Kai Loon Loh
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We discuss below the key features of the Short Selling Regulations, as well as important aspects of the Short Selling Guidelines and MAS Response.
The Short Selling Regulations will take effect on 1 October 2018.
This should come as no surprise because the MAS has already indicated that the various amendments to the Securities and Futures Act, Chapter 289 of Singapore (the "SFA") will come into force in Q3 this year.
Accordingly, the Securities and Futures (Amendment) Act 2017 (Commencement) Notification 2018 provides that the new Part VIIA (which contains the short selling rules in the new SFA) will also come into operation on 1 October 2018.
The key obligation in relation to short selling relates to disclosure and reporting.
What products are covered?
The short selling rules apply to specified capital markets products which is defined to mean:
Accordingly, other types of securities, for example, bonds and exchange-traded funds are excluded. In addition, derivatives (e.g. options) over a specified capital markets product are currently excluded from the determination of a short sell order or short position.
There is an interesting question as to whether stapled securities are covered by the Short Selling Regulations. For example, if a stapled security consists of a unit in a REIT and a unit in a BT, one would expect the stapled security to be caught by the short selling rules. However, if the stapled security consists of a share and a note, then it becomes less clear-cut.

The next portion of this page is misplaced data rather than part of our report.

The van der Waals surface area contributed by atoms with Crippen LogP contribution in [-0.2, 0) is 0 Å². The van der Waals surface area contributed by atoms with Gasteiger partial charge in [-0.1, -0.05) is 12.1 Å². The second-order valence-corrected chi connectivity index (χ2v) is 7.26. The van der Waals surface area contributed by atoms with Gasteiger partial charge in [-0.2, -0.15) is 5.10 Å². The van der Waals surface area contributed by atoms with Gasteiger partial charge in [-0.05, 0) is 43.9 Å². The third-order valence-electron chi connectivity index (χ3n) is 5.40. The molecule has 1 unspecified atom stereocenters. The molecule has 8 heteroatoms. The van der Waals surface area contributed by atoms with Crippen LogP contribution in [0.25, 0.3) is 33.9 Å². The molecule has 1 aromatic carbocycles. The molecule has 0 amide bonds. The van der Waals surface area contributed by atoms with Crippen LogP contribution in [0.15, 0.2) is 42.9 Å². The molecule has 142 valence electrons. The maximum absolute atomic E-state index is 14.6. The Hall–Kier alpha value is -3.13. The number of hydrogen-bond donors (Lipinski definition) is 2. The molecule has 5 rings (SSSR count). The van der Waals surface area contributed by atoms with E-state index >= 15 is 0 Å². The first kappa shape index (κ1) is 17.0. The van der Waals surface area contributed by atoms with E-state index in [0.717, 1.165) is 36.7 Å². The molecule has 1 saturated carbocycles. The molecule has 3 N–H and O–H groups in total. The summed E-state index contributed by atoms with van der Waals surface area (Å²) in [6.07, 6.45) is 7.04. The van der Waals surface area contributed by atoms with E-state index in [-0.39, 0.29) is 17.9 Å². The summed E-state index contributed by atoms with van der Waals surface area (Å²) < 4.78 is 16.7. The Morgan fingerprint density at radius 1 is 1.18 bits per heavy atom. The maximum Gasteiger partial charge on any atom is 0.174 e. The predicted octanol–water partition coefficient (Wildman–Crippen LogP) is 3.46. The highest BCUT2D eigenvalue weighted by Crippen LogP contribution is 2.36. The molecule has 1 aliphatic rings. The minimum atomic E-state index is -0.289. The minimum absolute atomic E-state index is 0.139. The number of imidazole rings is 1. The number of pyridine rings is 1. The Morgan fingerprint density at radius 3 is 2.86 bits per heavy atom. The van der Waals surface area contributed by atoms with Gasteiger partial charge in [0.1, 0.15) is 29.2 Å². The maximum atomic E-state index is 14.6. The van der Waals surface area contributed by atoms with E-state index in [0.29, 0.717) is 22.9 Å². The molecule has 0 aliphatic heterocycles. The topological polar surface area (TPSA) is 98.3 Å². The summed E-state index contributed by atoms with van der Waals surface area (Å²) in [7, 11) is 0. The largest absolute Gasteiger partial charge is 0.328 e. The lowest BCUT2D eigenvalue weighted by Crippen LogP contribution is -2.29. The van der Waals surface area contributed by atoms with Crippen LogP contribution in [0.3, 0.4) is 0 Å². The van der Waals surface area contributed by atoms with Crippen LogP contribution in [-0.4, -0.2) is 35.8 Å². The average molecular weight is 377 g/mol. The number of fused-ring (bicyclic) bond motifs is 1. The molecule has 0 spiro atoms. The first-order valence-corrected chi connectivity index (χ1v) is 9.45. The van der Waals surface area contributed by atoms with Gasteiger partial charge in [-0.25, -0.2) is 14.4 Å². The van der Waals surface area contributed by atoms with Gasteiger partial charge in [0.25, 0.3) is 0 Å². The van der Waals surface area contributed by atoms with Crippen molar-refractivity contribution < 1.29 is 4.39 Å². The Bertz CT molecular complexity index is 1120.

The reporting obligation for short positions is subject to a threshold. This is defined to be the lower of:
The 0.2% level is similar to the EU position which requires net short positions of 0.2% and above to be disclosed to the relevant competent authority. However, market participants should analyse how to calculate the 0.2% threshold because each regime will have its own rules regarding what types of interest are counted (and what are not).
Both designated market makers and registered market makers ("market makers") will be exempt from disclosing short sell orders, so as not to impede the efficiency of their market making activities. However, the exemption applies only to orders for the purpose of market making.
On the other hand, market makers are not exempt from reporting short positions. The same thresholds above apply. This is because, unlike short sell orders, holding short positions could represent a directional interest on the part of the market maker.
A person who is obliged to disclose a short sell order or report short positions may delegate the disclosure/reporting obligation to an agent.
Disclosure of a short sell order can be delegated to a broker if a person ("A") is placing the order through the broker. In other words, A will discharge its disclosure obligation by informing the broker that the order is a short sell order. The broker is then obliged to disclose the fact to the relevant exchange. This is consistent with the SGX Listing Rules which currently require all sell orders to be marked to indicate whether it is a short sell order or otherwise, and a trading member must not enter a sell order if a customer has not indicated whether a sell order is a short sell order or a normal sell order.